Peru is the country of fusions: from subtle ones, like traditions and small family rituals, to the most obvious, like its artistic expressions and, of course, its food. The latter is the one that is getting more and more attention from around the world, making our country one of the biggest culinary references currently. And if there is something as interesting as the characteristics of our contemporary cuisine, it is knowing the path it has taken to get where it is today.
The millenary techniques for preparing our local ingredients were soon influenced by the arrival of inputs from other countries, given the migratory movements and the beginnings of foreign trade. Cultural merges brought new culinary practices, and the dissemination of this knowledge over the years resulted in a unifying, authentic and constantly evolving gastronomy. And now in March, the month of celebrating women, we dedicate this note to the fundamental role they had in the development of Peruvian cuisine and how they are representing our country internationally.
From generation to generation, in Peruvian homes we have heard of “grandma’s recipes”: those dishes with a magical touch that end any hunger and warm our soul. The sociologist Isabel Álvarez recalls in a publication how women have always been the ones to preserve the flavor and tradition of Peruvian cuisine from the kitchens of their homes. And it was with the creation of Chicherías and Picanterías, typical restaurants of each region, that these secrets went out, for everyone’s enjoyment, to the streets of Peru and eventually to the rest of the world.
More and more women are beginning to lead or open their own prestigious restaurants inside and outside the country, and the world recognizes them for their admirable results. One perfect example is Pía León, a chef who has always been in defense of raising Peruvian cuisine through research and application of ingredients from each region of the country. She was recognized as Best Chef Rising Star in 2019 and Best Latin American Chef in 2018. And in that same year she opened Kjolle: a restaurant without a fixed menu, where the dishes are prepared in a very personal way according to the seasonal ingredients.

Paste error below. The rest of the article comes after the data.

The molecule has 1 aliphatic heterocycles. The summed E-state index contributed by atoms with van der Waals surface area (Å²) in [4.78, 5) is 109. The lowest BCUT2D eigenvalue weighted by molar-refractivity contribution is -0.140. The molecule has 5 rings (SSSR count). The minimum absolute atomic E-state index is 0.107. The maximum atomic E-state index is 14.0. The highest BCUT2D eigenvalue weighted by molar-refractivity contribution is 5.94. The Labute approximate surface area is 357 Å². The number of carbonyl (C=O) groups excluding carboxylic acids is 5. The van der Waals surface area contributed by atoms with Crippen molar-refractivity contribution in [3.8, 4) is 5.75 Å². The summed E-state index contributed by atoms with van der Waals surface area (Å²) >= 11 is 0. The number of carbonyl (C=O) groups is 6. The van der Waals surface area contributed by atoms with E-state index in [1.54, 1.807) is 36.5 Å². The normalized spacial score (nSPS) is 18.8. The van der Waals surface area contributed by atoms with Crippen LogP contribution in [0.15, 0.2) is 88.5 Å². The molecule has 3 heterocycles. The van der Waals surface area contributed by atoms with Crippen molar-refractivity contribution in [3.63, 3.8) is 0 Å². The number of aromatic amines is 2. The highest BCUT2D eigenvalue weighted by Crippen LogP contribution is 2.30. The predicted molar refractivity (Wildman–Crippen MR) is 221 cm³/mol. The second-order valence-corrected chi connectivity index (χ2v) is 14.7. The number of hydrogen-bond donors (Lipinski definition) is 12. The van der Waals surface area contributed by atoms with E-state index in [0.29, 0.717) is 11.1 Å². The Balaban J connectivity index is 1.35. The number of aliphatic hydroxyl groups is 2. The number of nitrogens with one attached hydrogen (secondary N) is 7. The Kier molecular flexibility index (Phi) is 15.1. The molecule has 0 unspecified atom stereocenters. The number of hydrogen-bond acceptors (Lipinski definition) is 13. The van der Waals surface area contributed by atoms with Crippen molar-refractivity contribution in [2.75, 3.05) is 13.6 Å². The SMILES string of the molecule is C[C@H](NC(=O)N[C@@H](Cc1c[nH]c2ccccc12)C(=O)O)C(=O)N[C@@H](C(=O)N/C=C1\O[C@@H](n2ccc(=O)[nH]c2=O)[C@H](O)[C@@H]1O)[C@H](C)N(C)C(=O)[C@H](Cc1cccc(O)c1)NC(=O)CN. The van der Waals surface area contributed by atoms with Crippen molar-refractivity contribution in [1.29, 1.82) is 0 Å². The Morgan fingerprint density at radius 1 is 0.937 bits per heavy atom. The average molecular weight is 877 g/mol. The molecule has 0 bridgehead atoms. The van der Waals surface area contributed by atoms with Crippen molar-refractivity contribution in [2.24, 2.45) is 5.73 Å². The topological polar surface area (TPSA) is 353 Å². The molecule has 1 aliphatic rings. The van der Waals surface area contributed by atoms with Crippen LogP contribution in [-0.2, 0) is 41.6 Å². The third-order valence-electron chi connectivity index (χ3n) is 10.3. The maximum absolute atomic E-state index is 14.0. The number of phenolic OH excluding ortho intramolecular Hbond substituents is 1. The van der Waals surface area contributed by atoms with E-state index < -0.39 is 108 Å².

Arlette Eulert, leader of Matria, won an acknowledgment in 2016 by the Ministry of Foreign Trade and Tourism, and in 2018 she was chosen by the Summum Awards as the Best Woman Chef in Peru. Her restaurant presents a fusion of Peruvian, Mediterranean and Asian cuisine, but what stands out in her proposal is the importance she gives to respecting the biodiversity of our country: the name “Matria” means “mother earth”, and the restaurant is committed to respecting it and the supplies it provides, so the menu changes according to the seasons and makes us part of the ecosystem. Eulert, with a view to internationalizing her proposal, always remembers the crucial thing of not waiting for “the perfect moment”, but to create your own possibilities and act on them.
The founder of Kamcha restobar, Rosa Paredes, entered the world of gastronomy when she turned 54, being married and with three children. Although her path was not the usual one, she managed to break through and fulfill her dreams. The chef considers that, currently, there are more men than women in restaurant kitchens because of the conventional look on working conditions, but she does not believe that it is a tendency or rule to follow: she has always opted for women and comments that “in the hot areas of the kitchen, large pots and oil at high temperatures are used, and the wok must be handled very well. Therefore, force is necessary to work quickly, but that does not exclude women. We can also take on that challenge. I do it every day.”
The secrets (no longer so secret) of Peruvian food travel today to the palates of the whole world thanks, in large part, to the effort and perseverance of thousands of women who seek to show the world the flavors of our kitchen, and always carry that feeling of affection and warmth of home with each dish they serve.